It’s especially important to note here that a plan with daily limits like this assumes daily sending. For example, if you send the limit for days 1-5, then do not send on days six and seven, you cannot pick back up with the limit for day eight. Don’t rush it — slow and steady wins the race!

The daily send numbers can also vary based on multiple factors such as list hygiene and engagement. Your sending needs to be monitored during the warm-up process so that changes can be made as necessary if you see a high rate of errors or your emails consistently go to the spam folder.

The DKIM factor and engaged recipients

Domain reputation is tied to the DKIM (DomainKeys Identified Mail) authority domain. By default, domains created within Mailgun are created with their own DKIM authority. This means that subdomains do not inherit and share a reputation with their parent domain unless specified during domain creation.

With a new domain, whether it’s a subdomain or a root domain, you’ll most likely need to warm up the domain itself. This is done almost the same way as the manual IP warm-up. You start by limiting the volume going out of the domain every day and ramping this up slowly over time.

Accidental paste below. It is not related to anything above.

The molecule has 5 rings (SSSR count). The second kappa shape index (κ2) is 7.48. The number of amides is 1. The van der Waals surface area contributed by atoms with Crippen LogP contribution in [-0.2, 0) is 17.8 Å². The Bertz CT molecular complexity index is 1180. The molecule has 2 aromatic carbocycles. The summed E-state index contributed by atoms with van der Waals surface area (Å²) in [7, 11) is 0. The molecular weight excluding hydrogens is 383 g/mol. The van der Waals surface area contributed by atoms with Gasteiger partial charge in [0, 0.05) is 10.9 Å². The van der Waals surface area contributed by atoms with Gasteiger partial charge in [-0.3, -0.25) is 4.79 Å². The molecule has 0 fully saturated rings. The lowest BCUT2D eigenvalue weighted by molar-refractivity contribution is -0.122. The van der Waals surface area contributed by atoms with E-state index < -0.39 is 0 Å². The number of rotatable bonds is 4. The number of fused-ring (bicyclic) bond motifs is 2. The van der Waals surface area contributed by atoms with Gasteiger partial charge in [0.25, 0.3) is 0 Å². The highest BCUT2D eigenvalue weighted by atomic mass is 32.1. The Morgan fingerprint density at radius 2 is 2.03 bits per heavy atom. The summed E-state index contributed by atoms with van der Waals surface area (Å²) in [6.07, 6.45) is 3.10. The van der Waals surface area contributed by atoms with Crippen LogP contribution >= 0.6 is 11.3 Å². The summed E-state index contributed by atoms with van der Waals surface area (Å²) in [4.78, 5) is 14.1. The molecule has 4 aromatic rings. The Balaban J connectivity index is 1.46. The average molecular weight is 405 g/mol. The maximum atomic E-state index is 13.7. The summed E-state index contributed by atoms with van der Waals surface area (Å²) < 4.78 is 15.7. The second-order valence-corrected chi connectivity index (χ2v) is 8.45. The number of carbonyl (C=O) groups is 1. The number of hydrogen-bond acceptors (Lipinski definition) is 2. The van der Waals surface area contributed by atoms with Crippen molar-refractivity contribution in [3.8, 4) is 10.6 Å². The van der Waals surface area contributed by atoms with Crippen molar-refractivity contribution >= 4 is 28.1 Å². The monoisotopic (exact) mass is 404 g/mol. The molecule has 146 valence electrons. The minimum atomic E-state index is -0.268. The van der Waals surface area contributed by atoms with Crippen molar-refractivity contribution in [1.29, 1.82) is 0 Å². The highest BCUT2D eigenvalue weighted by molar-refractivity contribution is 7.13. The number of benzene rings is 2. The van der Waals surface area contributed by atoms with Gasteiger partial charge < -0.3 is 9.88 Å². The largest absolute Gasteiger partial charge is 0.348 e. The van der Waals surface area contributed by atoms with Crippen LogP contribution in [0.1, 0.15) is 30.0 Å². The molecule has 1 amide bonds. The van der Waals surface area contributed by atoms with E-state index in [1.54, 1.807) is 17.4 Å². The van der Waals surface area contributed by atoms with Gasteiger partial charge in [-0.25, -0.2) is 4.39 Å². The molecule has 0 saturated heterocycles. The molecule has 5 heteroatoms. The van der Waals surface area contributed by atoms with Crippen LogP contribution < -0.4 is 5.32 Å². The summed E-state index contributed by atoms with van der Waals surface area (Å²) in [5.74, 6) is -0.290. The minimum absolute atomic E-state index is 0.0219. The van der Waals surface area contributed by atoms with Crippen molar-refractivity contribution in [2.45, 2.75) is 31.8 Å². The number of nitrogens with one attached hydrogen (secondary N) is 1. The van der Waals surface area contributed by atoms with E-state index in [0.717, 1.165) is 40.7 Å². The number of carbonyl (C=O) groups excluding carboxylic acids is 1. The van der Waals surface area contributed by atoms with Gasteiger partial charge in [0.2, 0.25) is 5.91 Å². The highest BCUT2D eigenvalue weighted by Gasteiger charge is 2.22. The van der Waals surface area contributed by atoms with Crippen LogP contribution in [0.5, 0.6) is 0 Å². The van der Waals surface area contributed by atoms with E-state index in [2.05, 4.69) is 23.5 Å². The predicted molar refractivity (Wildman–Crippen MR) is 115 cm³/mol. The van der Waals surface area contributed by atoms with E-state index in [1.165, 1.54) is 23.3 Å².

Warm-up tip: Engaged recipients

We recommend targeting your most engaged recipients during the warm-up process to ensure that you see good open and click rates. Sending to engaged recipients gives a huge boost to reputation because of initial positive reactions to your messages. For some mailbox providers like Gmail, it is especially important. Gmail uses engagement as one of its main metrics to determine mailbox placement. Every little bit helps, right?

Did the warm-up work?

Having gone through all the warm-up exercises and stretches, you’ll ask yourself this — was it successful? The answer can be confirmed in your event logs. You will want to keep an eye on failed events and their error messages, as well as your engagement numbers, for signs of success/failure.

Tools like Google Postmaster Tools help you monitor your IP and domain reputation specifically how Google sees it, so this might be a great solution for you if you’re only sending to Gmail.